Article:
IGNACIO, Colo. — An unusual experiment featuring equal parts science, environmental optimism and Native American capitalist ambition is unfolding here on the Southern Ute Indian Reservation in southwest Colorado.
With the twin goals of making fuel from algae and reducing emissions of heat-trapping gases, a start-up company co-founded by a Colorado State University professor recently introduced a strain of algae that loves carbon dioxide into a water tank next to a natural gas processing plant. The water is already green-tinged with life.
The Southern Utes, one of the nation’s wealthiest American Indian communities thanks to its energy and real-estate investments, is a major investor in the professor’s company. It hopes to gain a toehold in what tribal leaders believe could be the next billion-dollar energy boom.
But from the tribe’s perspective, the business model here is about more than business. “It’s a marriage of an older way of thinking into a modern time,” said the tribe’s chairman, Matthew J. Box, referring to the interplay of environmental consciousness and investment opportunity around algae.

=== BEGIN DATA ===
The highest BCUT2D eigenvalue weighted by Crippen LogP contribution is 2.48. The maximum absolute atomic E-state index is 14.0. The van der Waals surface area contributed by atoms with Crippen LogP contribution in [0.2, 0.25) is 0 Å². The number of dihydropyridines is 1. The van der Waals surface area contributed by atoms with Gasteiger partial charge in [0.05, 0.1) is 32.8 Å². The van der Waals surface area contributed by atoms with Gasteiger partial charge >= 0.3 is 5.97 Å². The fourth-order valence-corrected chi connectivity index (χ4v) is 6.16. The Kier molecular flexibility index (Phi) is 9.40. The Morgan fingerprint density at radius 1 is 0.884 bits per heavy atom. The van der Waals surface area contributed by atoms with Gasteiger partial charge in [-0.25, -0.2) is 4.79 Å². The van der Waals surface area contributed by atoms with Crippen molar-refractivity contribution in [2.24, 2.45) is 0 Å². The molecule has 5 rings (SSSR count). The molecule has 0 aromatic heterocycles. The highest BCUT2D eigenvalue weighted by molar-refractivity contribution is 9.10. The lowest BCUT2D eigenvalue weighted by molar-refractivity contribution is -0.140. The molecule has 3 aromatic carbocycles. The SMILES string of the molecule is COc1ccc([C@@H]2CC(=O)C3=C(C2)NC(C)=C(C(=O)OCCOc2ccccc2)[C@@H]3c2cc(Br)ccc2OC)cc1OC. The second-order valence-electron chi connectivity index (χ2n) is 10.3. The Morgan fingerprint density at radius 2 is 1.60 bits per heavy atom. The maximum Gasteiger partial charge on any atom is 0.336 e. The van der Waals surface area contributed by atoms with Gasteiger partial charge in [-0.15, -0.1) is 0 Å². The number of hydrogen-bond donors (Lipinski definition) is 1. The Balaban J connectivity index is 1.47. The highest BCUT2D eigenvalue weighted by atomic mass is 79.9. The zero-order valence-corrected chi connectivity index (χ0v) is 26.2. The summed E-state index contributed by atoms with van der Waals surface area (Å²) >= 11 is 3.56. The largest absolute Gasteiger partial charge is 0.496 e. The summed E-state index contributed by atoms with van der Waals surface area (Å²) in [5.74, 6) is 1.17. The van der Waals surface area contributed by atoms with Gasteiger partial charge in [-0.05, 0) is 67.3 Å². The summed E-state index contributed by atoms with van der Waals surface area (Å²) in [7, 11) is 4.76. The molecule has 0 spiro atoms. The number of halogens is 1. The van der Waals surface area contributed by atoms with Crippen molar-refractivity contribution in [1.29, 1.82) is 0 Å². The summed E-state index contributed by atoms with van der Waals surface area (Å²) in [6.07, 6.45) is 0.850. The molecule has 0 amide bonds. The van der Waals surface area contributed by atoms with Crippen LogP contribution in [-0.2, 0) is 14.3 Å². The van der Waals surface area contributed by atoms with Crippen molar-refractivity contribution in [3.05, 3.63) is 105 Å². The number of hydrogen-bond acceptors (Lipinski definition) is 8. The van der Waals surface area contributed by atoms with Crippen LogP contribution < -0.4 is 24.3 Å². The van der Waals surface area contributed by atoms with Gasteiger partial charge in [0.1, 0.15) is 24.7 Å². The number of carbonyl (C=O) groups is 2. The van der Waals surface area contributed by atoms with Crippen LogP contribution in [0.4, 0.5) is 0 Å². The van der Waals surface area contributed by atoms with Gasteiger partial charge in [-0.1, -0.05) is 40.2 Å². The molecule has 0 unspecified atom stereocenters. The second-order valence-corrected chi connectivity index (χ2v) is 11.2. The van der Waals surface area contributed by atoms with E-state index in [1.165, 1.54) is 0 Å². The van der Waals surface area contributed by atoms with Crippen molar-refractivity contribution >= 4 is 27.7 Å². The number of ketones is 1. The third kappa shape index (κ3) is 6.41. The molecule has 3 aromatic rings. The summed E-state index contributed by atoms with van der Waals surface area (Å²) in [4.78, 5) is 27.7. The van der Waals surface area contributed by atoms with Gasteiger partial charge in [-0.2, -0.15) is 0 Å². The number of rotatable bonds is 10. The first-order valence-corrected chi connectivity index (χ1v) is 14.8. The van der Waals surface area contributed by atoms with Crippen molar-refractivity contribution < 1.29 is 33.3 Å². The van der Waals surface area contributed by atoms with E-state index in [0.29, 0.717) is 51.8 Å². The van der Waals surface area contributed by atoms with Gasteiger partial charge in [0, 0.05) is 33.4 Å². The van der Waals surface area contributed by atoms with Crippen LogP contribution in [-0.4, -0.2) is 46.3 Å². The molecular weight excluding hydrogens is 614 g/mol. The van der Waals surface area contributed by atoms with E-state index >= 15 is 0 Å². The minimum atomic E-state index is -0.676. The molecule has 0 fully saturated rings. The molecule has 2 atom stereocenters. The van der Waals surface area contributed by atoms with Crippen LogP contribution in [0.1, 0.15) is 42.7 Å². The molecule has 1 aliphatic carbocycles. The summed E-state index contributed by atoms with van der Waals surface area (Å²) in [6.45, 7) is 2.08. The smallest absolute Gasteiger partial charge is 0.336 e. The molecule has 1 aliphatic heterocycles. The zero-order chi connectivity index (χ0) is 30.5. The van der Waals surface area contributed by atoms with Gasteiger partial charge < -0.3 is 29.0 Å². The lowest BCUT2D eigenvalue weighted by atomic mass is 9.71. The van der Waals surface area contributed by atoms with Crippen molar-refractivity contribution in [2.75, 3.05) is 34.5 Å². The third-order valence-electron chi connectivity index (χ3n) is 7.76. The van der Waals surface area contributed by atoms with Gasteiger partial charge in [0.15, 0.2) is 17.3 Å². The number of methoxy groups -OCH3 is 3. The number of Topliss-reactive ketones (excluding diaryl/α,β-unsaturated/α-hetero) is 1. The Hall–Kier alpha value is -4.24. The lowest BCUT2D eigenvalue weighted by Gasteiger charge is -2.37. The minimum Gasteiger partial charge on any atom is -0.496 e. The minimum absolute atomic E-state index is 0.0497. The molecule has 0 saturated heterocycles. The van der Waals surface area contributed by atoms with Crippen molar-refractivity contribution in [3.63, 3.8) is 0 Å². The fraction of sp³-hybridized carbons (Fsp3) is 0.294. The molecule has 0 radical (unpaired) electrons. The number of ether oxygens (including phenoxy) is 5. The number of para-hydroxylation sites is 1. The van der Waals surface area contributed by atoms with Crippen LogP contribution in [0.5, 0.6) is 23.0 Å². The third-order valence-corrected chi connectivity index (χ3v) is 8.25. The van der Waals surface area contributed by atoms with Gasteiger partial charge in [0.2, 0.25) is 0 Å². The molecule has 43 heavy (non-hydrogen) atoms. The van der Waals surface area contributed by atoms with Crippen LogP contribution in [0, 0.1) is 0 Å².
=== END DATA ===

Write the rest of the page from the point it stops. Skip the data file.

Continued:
The tribe, whose reservation sits atop one of the world’s richest fields of natural gas from coal-bed methane, had to surmount many hurdles to find an alternative energy idea it considered suitable.
For example, any project that would displace land used for growing food was tossed out for philosophical reasons: the Southern Utes’ belief that energy and food should not compete in a world where people still starve. That eliminated discussion of corn-based ethanol.
And whatever was chosen had to be at least technically feasible, if not immediately profitable.
The 1,400-member tribe also has a long history of herbal medicine use that made growing algae for fuel appealing, Mr. Box said. “It reminded people of herbs that are helpful here, like bear root, which is harvested in the mountains,” he said.
The Colorado State professor, Bryan Willson, who teaches mechanical engineering and is a co-founder of the three-year-old company Solix Biofuels, said working with the Southern Utes on their land afforded his company advantages that would have been impossible in mainstream corporate America. The tribe contributed almost one-third of the $20 million in capital raised by Solix, free use of land and more than $1 million in equipment.
“If you’re going with strict venture capital, they’re looking for a blistering return on capital in three to five years,” Dr. Willson said. “The Utes have a very long economic view. They’re making decisions now for future generations as opposed to the next quarter, and that is just fundamentally different.”
But the tale of any start-up is written between the margins of inspiration and hard-edged reality.